Bio (Ashley Shaw)
Ashley Shaw is fascinated by the impact emerging technologies and new media have on individuals and cultures. As a former teacher, she is especially interested in the intersections between technology and learning, particularly in the experiences of learners as they engage with technologies as part of their formal and informal learning practices. Shaw’s areas of interest and expertise include informal learning in online spaces, massive open online courses (MOOCs), social media and identity, pedagogies of online learning, self-directed learning in online environments and openness in education.
Shaw has considerable experience as a teacher and technology specialist in the K-12 systems of B.C., Alberta and the U.K. She has spent four years with the Faculty of Education at UBC, teaching courses in digital learning, inquiry based learning, design and technology, ICT practices and vocational education. In addition, Shaw has worked on a number of research projects related to technology and learning and has consulted on the design of online courses for various faculties at the University of British Columbia. She is currently a research associate with the Digital Learning and Social Media Research Group with Dr. George Veletsianos.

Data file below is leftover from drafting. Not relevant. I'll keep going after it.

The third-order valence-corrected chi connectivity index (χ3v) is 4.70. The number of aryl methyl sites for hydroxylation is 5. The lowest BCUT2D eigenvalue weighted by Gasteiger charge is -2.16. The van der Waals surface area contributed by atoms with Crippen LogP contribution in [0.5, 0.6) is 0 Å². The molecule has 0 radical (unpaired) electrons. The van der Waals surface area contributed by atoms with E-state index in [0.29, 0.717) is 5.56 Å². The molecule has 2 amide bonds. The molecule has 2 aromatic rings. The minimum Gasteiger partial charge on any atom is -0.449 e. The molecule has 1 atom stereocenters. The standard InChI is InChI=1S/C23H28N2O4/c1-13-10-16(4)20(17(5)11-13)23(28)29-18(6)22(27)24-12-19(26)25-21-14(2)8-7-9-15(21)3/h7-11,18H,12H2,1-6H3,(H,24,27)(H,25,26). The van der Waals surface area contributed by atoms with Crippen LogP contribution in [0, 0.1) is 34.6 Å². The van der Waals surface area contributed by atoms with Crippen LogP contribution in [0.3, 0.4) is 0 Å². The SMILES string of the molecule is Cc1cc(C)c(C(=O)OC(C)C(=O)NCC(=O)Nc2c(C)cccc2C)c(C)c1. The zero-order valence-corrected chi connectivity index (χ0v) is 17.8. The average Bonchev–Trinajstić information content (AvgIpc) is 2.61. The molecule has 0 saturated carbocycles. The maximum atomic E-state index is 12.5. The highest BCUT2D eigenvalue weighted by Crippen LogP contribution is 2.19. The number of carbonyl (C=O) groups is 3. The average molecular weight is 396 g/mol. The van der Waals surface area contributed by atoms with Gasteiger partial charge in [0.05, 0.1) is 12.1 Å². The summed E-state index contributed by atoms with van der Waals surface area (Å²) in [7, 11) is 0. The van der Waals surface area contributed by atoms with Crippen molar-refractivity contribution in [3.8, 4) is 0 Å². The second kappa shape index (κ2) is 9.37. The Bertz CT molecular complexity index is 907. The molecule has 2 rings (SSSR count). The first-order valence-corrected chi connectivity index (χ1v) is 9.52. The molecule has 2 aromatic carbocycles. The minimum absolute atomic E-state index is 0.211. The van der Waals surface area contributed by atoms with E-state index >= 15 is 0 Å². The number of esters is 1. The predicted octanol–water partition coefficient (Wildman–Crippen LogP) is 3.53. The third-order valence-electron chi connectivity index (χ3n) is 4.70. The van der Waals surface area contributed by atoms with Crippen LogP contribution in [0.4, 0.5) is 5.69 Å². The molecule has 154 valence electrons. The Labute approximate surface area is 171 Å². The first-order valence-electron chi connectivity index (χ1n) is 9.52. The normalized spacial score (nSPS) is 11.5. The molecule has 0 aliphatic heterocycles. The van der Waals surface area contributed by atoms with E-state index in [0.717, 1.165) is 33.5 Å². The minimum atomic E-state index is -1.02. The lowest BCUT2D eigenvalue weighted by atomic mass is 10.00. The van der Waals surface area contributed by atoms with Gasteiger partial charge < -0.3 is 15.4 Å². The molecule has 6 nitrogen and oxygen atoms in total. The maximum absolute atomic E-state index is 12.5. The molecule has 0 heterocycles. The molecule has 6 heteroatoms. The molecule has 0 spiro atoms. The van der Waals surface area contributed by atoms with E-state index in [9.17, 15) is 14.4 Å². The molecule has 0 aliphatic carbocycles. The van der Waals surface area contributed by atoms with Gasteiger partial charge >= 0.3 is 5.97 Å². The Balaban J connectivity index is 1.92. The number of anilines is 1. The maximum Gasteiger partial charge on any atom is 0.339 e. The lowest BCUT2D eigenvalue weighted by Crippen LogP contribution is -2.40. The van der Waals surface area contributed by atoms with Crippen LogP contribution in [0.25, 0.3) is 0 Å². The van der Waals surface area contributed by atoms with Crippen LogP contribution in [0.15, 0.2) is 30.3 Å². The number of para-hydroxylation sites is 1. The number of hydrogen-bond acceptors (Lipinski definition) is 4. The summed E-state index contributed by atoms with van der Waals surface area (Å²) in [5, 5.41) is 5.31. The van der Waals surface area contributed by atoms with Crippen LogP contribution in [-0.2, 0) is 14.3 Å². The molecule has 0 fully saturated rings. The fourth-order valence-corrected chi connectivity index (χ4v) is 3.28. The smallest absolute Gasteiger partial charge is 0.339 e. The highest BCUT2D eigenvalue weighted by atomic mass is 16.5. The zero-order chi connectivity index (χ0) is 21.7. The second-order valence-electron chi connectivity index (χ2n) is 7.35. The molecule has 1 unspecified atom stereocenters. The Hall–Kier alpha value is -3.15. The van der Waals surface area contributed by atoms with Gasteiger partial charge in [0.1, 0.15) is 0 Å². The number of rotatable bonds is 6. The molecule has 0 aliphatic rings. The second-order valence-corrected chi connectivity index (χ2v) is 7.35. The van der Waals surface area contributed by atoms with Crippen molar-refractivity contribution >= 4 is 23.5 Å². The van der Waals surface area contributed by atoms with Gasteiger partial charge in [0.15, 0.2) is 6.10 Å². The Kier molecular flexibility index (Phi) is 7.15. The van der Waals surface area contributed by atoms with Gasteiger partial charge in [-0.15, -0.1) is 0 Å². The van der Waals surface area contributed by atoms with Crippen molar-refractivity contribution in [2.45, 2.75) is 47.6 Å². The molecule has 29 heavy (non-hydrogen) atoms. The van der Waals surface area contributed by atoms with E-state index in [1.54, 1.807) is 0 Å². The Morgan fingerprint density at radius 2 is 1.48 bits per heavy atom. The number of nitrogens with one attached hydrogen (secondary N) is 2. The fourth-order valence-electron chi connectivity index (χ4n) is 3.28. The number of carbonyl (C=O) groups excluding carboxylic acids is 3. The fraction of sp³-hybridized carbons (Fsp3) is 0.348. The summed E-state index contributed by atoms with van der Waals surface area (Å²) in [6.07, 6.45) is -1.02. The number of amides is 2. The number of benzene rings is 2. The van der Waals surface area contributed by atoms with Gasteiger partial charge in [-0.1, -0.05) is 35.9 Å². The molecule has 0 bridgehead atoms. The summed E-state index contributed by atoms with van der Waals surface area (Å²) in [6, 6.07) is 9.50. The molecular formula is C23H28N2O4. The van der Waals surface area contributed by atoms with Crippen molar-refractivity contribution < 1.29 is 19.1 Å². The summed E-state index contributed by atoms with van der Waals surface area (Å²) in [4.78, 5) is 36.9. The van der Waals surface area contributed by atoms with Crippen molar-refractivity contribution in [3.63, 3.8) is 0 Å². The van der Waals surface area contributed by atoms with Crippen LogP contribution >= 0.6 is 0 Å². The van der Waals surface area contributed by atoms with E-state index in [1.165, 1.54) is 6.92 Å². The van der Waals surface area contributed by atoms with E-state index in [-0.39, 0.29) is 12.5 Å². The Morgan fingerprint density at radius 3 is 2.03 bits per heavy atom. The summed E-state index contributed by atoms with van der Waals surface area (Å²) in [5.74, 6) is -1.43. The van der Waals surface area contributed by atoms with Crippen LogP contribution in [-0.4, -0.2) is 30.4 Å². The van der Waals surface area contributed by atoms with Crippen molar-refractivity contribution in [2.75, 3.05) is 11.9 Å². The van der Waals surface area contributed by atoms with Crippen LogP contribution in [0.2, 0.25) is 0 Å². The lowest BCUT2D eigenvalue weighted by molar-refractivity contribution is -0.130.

Shaw holds a Bachelor of Arts in Anthropology (1997) and a Bachelor of Education (1999) from the University of Victoria. In 2008 she completed a Master of Science in Research Methodology at the University of Oxford where her research explored the impact of social media on post-secondary students. Shaw is currently a PhD candidate in the Faculty of Education at UBC; her dissertation focuses on the skills and literacies needed to learn in open online courses.